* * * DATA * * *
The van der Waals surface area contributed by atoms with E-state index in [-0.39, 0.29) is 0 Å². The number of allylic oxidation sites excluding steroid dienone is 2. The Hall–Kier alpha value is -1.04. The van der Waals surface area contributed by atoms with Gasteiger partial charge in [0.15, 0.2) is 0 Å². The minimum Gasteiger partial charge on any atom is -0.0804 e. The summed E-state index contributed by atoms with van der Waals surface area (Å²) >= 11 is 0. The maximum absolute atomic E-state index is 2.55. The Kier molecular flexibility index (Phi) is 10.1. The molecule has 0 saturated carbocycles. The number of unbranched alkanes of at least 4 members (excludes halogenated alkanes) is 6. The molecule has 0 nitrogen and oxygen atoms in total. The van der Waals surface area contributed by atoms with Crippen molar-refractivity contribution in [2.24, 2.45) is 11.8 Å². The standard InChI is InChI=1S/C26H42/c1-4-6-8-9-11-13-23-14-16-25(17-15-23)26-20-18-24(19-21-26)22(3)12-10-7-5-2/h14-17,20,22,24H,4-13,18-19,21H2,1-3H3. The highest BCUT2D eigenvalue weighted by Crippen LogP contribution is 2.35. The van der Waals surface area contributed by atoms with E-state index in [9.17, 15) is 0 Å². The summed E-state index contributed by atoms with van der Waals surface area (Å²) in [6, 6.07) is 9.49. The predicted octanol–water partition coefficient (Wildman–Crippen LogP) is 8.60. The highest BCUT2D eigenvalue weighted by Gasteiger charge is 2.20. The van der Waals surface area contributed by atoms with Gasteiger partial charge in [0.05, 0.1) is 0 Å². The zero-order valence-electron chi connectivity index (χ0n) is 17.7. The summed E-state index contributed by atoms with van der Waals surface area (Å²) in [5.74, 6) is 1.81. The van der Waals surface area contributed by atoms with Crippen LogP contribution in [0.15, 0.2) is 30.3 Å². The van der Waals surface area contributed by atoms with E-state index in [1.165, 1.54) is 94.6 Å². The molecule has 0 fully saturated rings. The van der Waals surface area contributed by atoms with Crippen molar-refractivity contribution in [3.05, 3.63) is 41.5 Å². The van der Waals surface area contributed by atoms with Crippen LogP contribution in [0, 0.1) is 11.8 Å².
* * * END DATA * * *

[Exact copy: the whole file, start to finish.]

The van der Waals surface area contributed by atoms with E-state index in [-0.39, 0.29) is 0 Å². The number of allylic oxidation sites excluding steroid dienone is 2. The Hall–Kier alpha value is -1.04. The van der Waals surface area contributed by atoms with Gasteiger partial charge in [0.15, 0.2) is 0 Å². The minimum Gasteiger partial charge on any atom is -0.0804 e. The summed E-state index contributed by atoms with van der Waals surface area (Å²) >= 11 is 0. The maximum absolute atomic E-state index is 2.55. The Kier molecular flexibility index (Phi) is 10.1. The molecule has 0 saturated carbocycles. The number of unbranched alkanes of at least 4 members (excludes halogenated alkanes) is 6. The molecule has 0 nitrogen and oxygen atoms in total. The van der Waals surface area contributed by atoms with Crippen molar-refractivity contribution in [2.24, 2.45) is 11.8 Å². The standard InChI is InChI=1S/C26H42/c1-4-6-8-9-11-13-23-14-16-25(17-15-23)26-20-18-24(19-21-26)22(3)12-10-7-5-2/h14-17,20,22,24H,4-13,18-19,21H2,1-3H3. The highest BCUT2D eigenvalue weighted by Crippen LogP contribution is 2.35. The van der Waals surface area contributed by atoms with E-state index in [9.17, 15) is 0 Å². The summed E-state index contributed by atoms with van der Waals surface area (Å²) in [6, 6.07) is 9.49. The predicted octanol–water partition coefficient (Wildman–Crippen LogP) is 8.60. The highest BCUT2D eigenvalue weighted by Gasteiger charge is 2.20. The van der Waals surface area contributed by atoms with Gasteiger partial charge in [0.05, 0.1) is 0 Å². The zero-order valence-electron chi connectivity index (χ0n) is 17.7. The summed E-state index contributed by atoms with van der Waals surface area (Å²) in [5.74, 6) is 1.81. The van der Waals surface area contributed by atoms with Crippen LogP contribution in [0.15, 0.2) is 30.3 Å². The van der Waals surface area contributed by atoms with E-state index in [1.165, 1.54) is 94.6 Å². The molecule has 0 fully saturated rings. The van der Waals surface area contributed by atoms with Crippen molar-refractivity contribution in [3.05, 3.63) is 41.5 Å². The van der Waals surface area contributed by atoms with Crippen LogP contribution in [0, 0.1) is 11.8 Å².